| Microsoft PowerPoint has dramatically changed the way in which academic and business presentations are made. This article outlines few tips on making more effective and attractive PowerPoint presentations. |
• Keep the wording clear and simple. Use active, visual language. Cut unnecessary words – a good rule of thumb is to cut paragraphs down to sentences, sentences into phrases, and phrases into key words.
• Limit the number of words and lines per slide. Try the Rule of Five - five words per line, five lines per slide. If too much text appears on one slide, use the AutoFit feature to split it between two slides. Click within the placeholder to display the AutoFit Options button (its symbol is two horizontal lines with arrows above and below), then click on the button and choose Split Text Between Two Slides from the submenu.
• Font size for titles should be at least 36 to 40, while the text body should not be smaller than 24.
• Use only two font styles per slide - one for the title and the other for the text. Choose two fonts that visually contrast with each other. Garamond Medium Condensed and Impact are good for titles, while Garamond or Tempus Sans can be used for the text body.
• Embed the fonts in your presentation, if you are not sure whether the fonts used in the presentation are present in the computer that will be used for the presentation. To embed the fonts: (1) On the File menu, click Save As. (2) On the toolbar, click Tools, click Save Options, select the Embed TrueType Fonts check box, and then select Embed characters in use only.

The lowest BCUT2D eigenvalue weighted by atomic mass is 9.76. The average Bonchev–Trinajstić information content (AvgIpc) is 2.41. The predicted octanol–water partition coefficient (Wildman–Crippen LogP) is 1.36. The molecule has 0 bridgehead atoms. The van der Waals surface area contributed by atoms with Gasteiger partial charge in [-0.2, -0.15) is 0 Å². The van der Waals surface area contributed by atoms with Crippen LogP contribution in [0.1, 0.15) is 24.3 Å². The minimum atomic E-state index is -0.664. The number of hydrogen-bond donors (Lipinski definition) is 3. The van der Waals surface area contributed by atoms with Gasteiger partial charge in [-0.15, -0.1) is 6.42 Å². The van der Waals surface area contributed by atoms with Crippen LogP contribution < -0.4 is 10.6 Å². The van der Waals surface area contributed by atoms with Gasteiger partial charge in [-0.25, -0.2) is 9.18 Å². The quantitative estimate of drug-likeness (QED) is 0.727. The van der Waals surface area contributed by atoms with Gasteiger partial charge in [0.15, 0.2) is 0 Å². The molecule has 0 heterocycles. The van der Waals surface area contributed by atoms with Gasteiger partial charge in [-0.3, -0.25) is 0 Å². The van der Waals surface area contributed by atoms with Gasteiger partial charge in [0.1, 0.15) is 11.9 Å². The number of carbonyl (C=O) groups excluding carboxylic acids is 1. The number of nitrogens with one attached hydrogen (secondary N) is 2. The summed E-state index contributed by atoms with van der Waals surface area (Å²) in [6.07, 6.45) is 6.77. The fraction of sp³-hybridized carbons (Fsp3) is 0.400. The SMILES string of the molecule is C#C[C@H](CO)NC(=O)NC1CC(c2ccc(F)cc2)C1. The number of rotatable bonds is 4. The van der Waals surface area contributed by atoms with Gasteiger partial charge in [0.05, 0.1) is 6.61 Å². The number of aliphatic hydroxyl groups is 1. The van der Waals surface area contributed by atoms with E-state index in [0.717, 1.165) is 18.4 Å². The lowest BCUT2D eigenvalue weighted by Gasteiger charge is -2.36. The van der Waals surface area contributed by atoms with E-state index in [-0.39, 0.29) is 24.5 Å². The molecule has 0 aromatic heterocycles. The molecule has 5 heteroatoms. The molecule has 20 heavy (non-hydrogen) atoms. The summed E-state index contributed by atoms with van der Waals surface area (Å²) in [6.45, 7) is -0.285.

• Use colors sparingly; two to three at most. You may use one color for all the titles and another for the text body. Be consistent from slide to slide. Choose a font color that contrasts well with the background.
• Capitalizing the first letter of each word is good for the title of slides and suggests a more formal situation than having just the first letter of the first word capitalized. In bullet point lines, capitalize the first word and no other words unless they normally appear capped. Upper and lower case lettering is more readable than all capital letters. Moreover, current styles indicate that using all capital letters means you are shouting. If you have text that is in the wrong case, select the text, and then click Shift+F3 until it changes to the case style that you like. Clicking Shift+F3 toggles the text case between ALL CAPS, lower case, and Initial Capital styles.
• Use bold or italic typeface for emphasis. Avoid underlining, it clutters up the presentation.
• Don't center bulleted lists or text. It is confusing to read. Left align unless you have a good reason not to.
• Run “spell check” on your show when finished.
• Keep the background consistent.
• Simple, light textured backgrounds work well. Complicated textures make the content hard to read.
• If you are planning to use many clips in your slides, select a white background. If the venue of your presentation is not adequately light-proof, select a dark-colored background and use any light color for text.
• Minimize the use of "bells and whistles" such as sound effects, "flying words" and multiple transitions.
• Don’t use red in any fonts or backgrounds. It is an emotionally overwhelming color that is difficult to see and read.